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Hoffmann, R. A wiki for the life sciences where authorship matters. Nature Genetics (2008)

Sensitive indirect photometric detection of inorganic and small organic anions by capillary electrophoresis using Orange G as a probe ion.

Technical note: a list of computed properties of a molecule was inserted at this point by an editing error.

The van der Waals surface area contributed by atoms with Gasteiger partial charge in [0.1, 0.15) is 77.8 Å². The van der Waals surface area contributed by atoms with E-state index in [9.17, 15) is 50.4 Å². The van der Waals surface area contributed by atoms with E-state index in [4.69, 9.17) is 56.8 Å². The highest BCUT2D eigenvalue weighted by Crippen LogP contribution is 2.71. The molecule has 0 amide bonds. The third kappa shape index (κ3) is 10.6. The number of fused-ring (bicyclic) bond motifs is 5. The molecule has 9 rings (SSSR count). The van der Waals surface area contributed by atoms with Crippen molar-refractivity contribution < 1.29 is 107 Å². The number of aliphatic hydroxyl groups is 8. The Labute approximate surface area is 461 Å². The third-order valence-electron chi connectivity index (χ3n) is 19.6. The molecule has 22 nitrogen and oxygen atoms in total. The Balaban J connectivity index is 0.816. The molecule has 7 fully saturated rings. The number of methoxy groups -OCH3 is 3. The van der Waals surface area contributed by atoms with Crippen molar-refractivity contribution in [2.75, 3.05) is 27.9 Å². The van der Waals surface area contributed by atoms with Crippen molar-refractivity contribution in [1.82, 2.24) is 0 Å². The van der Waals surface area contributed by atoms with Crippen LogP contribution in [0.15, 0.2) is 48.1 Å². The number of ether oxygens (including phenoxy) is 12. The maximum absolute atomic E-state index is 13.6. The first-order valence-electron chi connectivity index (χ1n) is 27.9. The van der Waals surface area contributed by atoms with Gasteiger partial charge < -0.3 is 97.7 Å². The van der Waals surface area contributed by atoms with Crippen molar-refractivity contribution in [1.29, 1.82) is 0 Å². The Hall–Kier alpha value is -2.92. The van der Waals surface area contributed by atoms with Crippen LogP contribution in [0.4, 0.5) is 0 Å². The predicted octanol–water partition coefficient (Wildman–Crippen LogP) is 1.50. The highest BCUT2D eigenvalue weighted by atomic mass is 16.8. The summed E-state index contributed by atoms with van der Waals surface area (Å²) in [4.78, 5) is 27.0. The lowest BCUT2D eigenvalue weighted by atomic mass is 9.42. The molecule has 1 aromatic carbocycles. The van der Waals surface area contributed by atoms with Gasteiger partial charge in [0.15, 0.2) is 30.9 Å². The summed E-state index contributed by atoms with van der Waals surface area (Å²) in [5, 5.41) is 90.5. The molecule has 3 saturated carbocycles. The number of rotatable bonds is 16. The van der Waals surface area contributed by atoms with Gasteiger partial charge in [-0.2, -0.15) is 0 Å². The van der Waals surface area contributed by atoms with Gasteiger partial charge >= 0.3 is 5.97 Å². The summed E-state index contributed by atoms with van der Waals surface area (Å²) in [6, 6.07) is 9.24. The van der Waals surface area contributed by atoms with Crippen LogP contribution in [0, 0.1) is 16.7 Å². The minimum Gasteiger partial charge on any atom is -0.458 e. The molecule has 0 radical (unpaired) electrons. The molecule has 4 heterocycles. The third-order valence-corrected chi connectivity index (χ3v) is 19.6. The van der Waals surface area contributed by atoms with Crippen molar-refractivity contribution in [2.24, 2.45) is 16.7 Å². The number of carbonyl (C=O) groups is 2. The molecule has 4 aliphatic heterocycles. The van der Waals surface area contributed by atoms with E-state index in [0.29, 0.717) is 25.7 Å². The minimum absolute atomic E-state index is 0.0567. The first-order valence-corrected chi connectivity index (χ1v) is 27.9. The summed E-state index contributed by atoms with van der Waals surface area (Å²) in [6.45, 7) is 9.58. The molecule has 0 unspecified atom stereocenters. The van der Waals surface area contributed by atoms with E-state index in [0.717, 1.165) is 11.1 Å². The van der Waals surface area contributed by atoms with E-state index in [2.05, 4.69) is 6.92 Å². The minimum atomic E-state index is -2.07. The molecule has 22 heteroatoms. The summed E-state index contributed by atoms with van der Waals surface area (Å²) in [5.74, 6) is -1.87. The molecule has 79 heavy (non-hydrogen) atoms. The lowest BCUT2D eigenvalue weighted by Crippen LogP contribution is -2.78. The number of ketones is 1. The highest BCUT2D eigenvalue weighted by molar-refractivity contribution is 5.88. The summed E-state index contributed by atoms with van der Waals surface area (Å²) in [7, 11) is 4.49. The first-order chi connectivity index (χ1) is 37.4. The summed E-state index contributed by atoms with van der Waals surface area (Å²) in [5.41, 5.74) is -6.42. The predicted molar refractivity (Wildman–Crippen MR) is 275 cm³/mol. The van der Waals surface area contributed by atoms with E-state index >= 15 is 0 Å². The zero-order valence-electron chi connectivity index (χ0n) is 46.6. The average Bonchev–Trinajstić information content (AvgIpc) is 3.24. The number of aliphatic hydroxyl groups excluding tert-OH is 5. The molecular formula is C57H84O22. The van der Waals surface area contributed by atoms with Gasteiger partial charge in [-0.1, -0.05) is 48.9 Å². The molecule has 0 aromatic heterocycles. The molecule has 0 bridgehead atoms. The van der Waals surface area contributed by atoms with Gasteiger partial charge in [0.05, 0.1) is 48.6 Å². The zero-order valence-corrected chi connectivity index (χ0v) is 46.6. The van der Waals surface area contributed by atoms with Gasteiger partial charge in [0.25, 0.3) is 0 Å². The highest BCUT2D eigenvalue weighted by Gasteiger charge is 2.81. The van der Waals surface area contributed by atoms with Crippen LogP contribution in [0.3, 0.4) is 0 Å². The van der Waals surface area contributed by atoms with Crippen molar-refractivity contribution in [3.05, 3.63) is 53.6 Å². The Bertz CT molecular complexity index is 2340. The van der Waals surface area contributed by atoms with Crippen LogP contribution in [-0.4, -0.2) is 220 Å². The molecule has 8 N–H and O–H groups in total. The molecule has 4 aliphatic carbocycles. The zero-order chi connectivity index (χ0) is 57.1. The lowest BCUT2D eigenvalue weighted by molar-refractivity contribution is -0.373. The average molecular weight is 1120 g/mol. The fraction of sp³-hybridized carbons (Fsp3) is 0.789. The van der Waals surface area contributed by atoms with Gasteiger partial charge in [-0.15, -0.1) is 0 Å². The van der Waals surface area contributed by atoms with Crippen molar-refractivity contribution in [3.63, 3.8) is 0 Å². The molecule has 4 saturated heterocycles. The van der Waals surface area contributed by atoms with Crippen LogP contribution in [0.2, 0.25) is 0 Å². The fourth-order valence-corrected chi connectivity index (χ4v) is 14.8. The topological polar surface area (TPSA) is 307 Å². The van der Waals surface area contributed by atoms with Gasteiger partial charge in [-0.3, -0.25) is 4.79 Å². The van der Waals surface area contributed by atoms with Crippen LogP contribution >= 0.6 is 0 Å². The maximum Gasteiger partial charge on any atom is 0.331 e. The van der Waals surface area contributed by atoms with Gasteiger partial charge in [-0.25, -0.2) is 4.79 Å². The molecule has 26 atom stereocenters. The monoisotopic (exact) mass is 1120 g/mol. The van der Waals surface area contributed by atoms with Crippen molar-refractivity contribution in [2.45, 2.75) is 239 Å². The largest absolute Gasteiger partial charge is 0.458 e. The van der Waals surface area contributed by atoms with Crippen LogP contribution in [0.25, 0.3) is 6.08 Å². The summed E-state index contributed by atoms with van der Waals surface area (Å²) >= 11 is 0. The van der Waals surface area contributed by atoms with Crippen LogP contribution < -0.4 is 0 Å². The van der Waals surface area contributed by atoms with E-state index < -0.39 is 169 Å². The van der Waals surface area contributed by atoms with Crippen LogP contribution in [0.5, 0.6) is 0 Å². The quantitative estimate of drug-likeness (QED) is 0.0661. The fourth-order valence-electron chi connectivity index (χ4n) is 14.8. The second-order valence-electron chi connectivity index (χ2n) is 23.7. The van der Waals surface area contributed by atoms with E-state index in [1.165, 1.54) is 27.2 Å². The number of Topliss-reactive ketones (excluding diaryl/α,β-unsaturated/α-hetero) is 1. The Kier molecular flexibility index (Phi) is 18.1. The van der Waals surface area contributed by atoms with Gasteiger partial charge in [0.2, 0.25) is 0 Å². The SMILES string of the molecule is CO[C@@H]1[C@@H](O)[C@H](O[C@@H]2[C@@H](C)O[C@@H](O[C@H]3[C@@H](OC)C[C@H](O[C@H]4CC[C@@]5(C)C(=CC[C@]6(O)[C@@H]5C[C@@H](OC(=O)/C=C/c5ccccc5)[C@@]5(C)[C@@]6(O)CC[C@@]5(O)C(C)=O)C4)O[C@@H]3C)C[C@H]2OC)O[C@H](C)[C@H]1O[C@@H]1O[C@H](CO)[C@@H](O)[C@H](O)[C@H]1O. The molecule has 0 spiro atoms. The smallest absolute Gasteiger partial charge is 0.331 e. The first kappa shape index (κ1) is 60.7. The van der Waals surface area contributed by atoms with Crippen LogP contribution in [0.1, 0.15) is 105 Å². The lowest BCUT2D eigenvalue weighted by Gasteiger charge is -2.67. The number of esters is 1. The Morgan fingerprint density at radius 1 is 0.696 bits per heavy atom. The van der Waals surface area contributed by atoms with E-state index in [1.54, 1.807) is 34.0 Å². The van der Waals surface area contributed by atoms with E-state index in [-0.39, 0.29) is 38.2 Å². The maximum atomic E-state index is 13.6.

This study addresses the two major problems in the use of dyes as highly absorbing probes for indirect photometric detection in capillary electrophoresis (CE). First, effective electroosmotic flow (EOF) modification or suppression to allow separation and detection of a wide mobility range of analytes is not straightforward when electrolytes containing increased dye concentrations are used. The suppression of EOF to less than + 5x10(-9) m(2)V(-1)s(-1) was achieved with a combination of a poly(ethylenimine) (PEI)-coated capillary and the addition of the neutral polymer hydroxypropylmethylcellulose (HPMC) to the background electrolyte. Second, the deterioration of baselines due to adsorption of the dye probe to the capillary wall is generally a problem. In this work, baseline quality at higher probe concentrations was significantly improved by a rather unusual but highly effective combination of a simultaneous application of a slight overpressure (25 mbar) at the injection end during the separation, and the use of a relatively narrow capillary of 50 microm inner diameter. Both measures would appear to be counterproductive. Optimisation of the probe concentration with regard to signal-to-noise ratio resulted in an electrolyte of 4 mM Orange G, 0.05% HPMC buffered at pH 7.7 by the addition of 10.0 mM histidine isoelectric buffer. Very high separation efficiencies of 128 000-297 000 plates were made possible by the relatively high probe concentration. Combined with excellent detection sensitivity, even with the introduction of hydrodynamic flow and a reduced optical path length, these measures resulted in limits of detection ranging from 0.216 to 0.912 microM with a deuterium lamp light source (248 nm) and from 0.147 to 0.834 microM with a 476 nm blue light-emitting diode (LED) light source. Reproducibility over 30 consecutive runs without changing the electrolyte was excellent, with relative standard deviation (RSD) values of 0.14-0.80% for migration time, 1.27-3.36% for peak area and 0.88-5.12% for peak heights. The optimised electrolyte was used for the analysis of inorganic anions in air filter samples, providing good agreement with results obtained by ion chromatography.[1]


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